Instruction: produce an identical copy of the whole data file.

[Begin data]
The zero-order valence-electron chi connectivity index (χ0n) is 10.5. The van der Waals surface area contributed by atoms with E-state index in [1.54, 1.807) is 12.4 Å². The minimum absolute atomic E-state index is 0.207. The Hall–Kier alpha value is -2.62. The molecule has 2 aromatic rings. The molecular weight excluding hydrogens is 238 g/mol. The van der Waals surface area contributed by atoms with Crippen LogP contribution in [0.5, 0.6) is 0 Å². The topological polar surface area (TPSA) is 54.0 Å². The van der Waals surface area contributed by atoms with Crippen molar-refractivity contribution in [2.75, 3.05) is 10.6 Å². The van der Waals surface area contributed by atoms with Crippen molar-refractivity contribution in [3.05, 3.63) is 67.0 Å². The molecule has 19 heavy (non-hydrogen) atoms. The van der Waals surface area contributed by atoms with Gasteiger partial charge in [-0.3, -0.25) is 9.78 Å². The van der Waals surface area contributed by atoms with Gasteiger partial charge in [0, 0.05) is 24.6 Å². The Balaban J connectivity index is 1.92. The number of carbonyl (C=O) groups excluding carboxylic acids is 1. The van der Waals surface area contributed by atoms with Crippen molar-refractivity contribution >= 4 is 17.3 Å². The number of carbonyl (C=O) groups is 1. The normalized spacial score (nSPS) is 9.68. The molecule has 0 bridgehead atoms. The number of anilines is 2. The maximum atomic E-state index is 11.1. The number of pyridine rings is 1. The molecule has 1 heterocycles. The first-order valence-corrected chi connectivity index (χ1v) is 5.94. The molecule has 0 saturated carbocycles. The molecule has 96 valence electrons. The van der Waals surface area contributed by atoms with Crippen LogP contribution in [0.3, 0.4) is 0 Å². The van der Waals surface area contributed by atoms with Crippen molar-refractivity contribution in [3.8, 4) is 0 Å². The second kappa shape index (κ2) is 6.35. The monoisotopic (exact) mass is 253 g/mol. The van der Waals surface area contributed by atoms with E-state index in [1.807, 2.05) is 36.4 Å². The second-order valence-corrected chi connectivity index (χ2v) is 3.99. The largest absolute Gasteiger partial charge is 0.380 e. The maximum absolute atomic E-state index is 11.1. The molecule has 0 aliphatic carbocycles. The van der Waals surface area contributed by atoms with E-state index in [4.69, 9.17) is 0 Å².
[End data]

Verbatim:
The zero-order valence-electron chi connectivity index (χ0n) is 10.5. The van der Waals surface area contributed by atoms with E-state index in [1.54, 1.807) is 12.4 Å². The minimum absolute atomic E-state index is 0.207. The Hall–Kier alpha value is -2.62. The molecule has 2 aromatic rings. The molecular weight excluding hydrogens is 238 g/mol. The van der Waals surface area contributed by atoms with Crippen LogP contribution in [0.5, 0.6) is 0 Å². The topological polar surface area (TPSA) is 54.0 Å². The van der Waals surface area contributed by atoms with Crippen molar-refractivity contribution in [2.75, 3.05) is 10.6 Å². The van der Waals surface area contributed by atoms with Crippen molar-refractivity contribution in [3.05, 3.63) is 67.0 Å². The molecule has 19 heavy (non-hydrogen) atoms. The van der Waals surface area contributed by atoms with Gasteiger partial charge in [-0.3, -0.25) is 9.78 Å². The van der Waals surface area contributed by atoms with Gasteiger partial charge in [0, 0.05) is 24.6 Å². The Balaban J connectivity index is 1.92. The number of carbonyl (C=O) groups excluding carboxylic acids is 1. The van der Waals surface area contributed by atoms with Crippen molar-refractivity contribution >= 4 is 17.3 Å². The number of carbonyl (C=O) groups is 1. The normalized spacial score (nSPS) is 9.68. The molecule has 0 bridgehead atoms. The number of anilines is 2. The maximum atomic E-state index is 11.1. The number of pyridine rings is 1. The molecule has 1 heterocycles. The first-order valence-corrected chi connectivity index (χ1v) is 5.94. The molecule has 0 saturated carbocycles. The molecule has 96 valence electrons. The van der Waals surface area contributed by atoms with Crippen LogP contribution in [0.3, 0.4) is 0 Å². The van der Waals surface area contributed by atoms with Crippen molar-refractivity contribution in [3.8, 4) is 0 Å². The second kappa shape index (κ2) is 6.35. The monoisotopic (exact) mass is 253 g/mol. The van der Waals surface area contributed by atoms with E-state index in [1.807, 2.05) is 36.4 Å². The second-order valence-corrected chi connectivity index (χ2v) is 3.99. The largest absolute Gasteiger partial charge is 0.380 e. The maximum absolute atomic E-state index is 11.1. The molecule has 0 aliphatic carbocycles. The van der Waals surface area contributed by atoms with E-state index in [4.69, 9.17) is 0 Å².